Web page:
How do I look?
Most of the fence is up.
Well, I am ten metres short of being a garden designer and a slave to the aesthetics of a rural orchard. But that will have to wait.
It is wonky in parts. Secured with wire rather than hammered in nails. But it might, might deter a grazing beast.
I simply refuse to prize up any more of my lovely fence just to complete the entire orchard. I don’t have the fingers or muscles left. But I yearn for a bit more.
Here’s the picture.
Down came the fence in a roll. I can roll and haul about eight metres of the stuff before my eyes pop and my shoulders really ache.
And then David very kindly wielded mattock and pick to position the fence posts.
Not an easy job in this compacted stone fest of a ground.
Up went the roll. Mind the iris! Oh, too late. Oh well, they will grow again. And sorry about the ballota lacerations. Who knew the old branches of this lovely mediterranean shrub could be so harsh?
Then I had the fun job of piecing together the rest of the fence.
Bits had slid out of their wire supports during the dragging.
It was a rather pleasant morning chore – a kiddies pick-up sticks job and slide them back into the wire.
Then once the lower orchard fence was done, up I went – hauling two separate bits of fence to the duck pond up the track. (Picture those strong man tournaments where the hero has to haul a sea of old car tyres tied together behind him like a raft.)
But curses, my job was uphill.
We had originally positioned the electric fence tape around the first stand of trees near the pool. It’s the original boundary marker between two bits of land. A handsome ash, some elder and oak.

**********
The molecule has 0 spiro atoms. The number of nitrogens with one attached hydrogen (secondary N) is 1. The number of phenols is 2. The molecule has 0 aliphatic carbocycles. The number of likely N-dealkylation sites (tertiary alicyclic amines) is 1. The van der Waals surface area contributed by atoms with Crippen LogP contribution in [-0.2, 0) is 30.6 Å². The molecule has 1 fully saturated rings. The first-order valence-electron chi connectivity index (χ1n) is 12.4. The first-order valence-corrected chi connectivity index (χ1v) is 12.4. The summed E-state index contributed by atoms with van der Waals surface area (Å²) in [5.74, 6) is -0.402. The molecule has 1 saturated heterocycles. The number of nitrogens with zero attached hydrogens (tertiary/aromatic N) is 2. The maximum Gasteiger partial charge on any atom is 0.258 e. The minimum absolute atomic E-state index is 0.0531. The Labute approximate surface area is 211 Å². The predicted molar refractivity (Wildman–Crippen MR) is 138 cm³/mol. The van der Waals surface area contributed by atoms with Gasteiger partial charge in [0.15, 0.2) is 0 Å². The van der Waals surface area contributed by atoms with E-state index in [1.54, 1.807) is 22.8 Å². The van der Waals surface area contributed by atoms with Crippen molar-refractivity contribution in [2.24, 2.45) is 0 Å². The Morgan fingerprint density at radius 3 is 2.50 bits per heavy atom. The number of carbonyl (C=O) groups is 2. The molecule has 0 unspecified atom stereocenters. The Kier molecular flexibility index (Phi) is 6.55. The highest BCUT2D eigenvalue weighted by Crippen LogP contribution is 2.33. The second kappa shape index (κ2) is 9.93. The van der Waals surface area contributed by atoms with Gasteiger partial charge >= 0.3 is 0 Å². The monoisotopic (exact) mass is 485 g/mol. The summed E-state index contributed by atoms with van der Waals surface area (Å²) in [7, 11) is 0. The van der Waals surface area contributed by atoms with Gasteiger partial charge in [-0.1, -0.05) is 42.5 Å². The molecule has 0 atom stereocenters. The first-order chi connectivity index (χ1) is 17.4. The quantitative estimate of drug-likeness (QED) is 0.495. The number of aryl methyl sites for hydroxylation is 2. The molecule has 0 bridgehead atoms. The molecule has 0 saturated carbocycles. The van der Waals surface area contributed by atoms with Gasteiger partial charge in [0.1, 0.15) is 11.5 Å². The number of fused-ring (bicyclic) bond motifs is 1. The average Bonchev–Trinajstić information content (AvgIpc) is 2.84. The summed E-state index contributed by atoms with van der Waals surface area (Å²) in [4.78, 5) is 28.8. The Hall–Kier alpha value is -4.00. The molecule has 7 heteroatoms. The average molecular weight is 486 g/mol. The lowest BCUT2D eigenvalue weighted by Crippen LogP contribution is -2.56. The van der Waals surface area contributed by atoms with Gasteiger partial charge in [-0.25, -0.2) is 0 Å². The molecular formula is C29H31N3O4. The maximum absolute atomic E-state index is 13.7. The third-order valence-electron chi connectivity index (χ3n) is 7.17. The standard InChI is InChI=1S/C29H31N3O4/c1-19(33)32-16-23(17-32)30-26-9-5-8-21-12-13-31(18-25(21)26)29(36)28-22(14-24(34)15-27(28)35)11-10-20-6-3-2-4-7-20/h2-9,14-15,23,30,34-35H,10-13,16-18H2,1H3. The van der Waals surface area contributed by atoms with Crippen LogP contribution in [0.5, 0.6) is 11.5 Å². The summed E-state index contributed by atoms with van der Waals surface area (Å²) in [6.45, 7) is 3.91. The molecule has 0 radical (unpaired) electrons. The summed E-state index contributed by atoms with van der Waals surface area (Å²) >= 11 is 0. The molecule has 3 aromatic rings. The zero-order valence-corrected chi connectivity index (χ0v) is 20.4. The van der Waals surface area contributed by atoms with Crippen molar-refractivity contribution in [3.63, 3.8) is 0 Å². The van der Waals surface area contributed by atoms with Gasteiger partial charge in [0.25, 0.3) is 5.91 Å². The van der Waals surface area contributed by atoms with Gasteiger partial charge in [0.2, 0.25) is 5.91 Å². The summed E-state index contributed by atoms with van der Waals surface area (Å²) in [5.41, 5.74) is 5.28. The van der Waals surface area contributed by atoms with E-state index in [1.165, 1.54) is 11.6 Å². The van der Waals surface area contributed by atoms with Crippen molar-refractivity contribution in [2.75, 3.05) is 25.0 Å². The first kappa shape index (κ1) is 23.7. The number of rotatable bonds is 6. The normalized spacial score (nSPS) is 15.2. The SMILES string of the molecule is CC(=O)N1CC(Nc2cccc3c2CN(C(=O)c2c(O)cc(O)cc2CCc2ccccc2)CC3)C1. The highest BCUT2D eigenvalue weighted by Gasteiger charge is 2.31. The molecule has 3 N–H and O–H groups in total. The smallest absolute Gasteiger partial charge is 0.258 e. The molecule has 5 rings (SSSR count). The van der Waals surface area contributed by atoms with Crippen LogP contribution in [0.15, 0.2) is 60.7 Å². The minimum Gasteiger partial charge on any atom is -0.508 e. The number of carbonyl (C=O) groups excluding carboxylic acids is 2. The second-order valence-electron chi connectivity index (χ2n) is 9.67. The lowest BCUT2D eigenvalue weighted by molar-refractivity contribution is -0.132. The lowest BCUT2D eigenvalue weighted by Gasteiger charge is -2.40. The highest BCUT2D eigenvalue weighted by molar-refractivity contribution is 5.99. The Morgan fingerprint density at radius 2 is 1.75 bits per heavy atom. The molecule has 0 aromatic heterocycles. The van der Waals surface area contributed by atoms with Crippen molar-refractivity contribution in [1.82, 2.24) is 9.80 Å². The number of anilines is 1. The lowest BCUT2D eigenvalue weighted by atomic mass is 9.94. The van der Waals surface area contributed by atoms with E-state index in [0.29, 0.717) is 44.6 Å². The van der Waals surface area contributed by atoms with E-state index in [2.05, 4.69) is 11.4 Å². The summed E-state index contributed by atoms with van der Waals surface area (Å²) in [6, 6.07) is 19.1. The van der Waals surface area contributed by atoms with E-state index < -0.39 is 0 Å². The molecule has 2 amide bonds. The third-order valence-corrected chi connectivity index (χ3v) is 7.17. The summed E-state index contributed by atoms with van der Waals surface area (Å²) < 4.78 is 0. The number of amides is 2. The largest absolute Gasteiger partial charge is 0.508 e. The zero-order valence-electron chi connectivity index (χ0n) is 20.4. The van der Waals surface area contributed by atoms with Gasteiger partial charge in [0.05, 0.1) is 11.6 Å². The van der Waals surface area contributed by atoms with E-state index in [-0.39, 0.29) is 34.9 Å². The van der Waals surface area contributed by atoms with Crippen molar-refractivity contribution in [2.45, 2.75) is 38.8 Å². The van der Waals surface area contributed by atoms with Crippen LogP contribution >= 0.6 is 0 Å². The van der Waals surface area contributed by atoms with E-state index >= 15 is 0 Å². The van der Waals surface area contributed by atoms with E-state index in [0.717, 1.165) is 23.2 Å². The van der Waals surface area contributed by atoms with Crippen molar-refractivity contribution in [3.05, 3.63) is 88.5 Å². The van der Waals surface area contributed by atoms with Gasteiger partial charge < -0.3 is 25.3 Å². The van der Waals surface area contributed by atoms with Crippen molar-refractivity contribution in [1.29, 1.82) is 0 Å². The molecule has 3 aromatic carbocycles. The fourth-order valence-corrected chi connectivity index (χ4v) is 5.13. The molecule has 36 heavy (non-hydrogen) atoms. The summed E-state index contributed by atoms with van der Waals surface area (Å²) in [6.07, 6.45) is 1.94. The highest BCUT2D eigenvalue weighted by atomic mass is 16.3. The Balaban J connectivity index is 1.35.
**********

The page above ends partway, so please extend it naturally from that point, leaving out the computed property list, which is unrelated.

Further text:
But I am a realist. If I can’t get a free flowing run of mowing an expanse of grass, I just know I will neglect.
And if the fence is here I will leave a wilderness behind the barrier. It is only twenty metres of land wide – the stone terrace delineates one edge, a beautiful pilgrim pathway the far end.
That’s Jean Daniel’s land.
And there is the next stone terrace below to the south. Where the deer live in under the bramble jungle. And where I am often found heaving weeds too pernicious for my compost heap. Egads, what a fess up! But many of us have these hidden areas where bindweed and nasty tap roots go to die.
Here is that patch of land as it used to be.
That leaning tree is the second last white mulberry tree used for the silkworm production way back in the 17th century. (I know, sorry it looks so unremarkable.)
Thank goodness the last white mulberry on the lower terraces (also positioned near a spring) is a mighty beast. Goodness only knows how these two escaped the Phytophthora that wiped out the crop in the 1700s. (It’s possible they were planted much later after the production ended. Anyone who can age trees do step up and oblige.)
And you can help us with the age of this chestnut just below the mulberry.
It has quite the girth. And is even still alive, if not thriving.
But around that mulberry it was a sorry sight. If I do a quick delve back into the dark days of weed control you can see.
We had a makeshift fence of stacked logs.
And a marvellous expanse of dirt. Followed swiftly by a thicket of brambles and pioneering weeds in spring.
I worked at this for a few solid years…
And am pretty darn pleased with the result. I don’t fancy it returning to the jungle it once was.
So I paced myself further back into this lush bit of garden where the spring feeds the mulberry and the wild animals and put up another straight line of tape.
Only five more metres into the area. But it might work.
And I can leave a gap at the mulberry so the badgers, hedgehog and deer can nip through. But hopefully not a mad thrashing toddler of a horse.
I have staggered up with the fence. And sort of draped it over the tape.
I need more fence posts. I need more muscles. I need a break from this tedious project.
And you all need to see something a little more interesting and less brown and stick-like.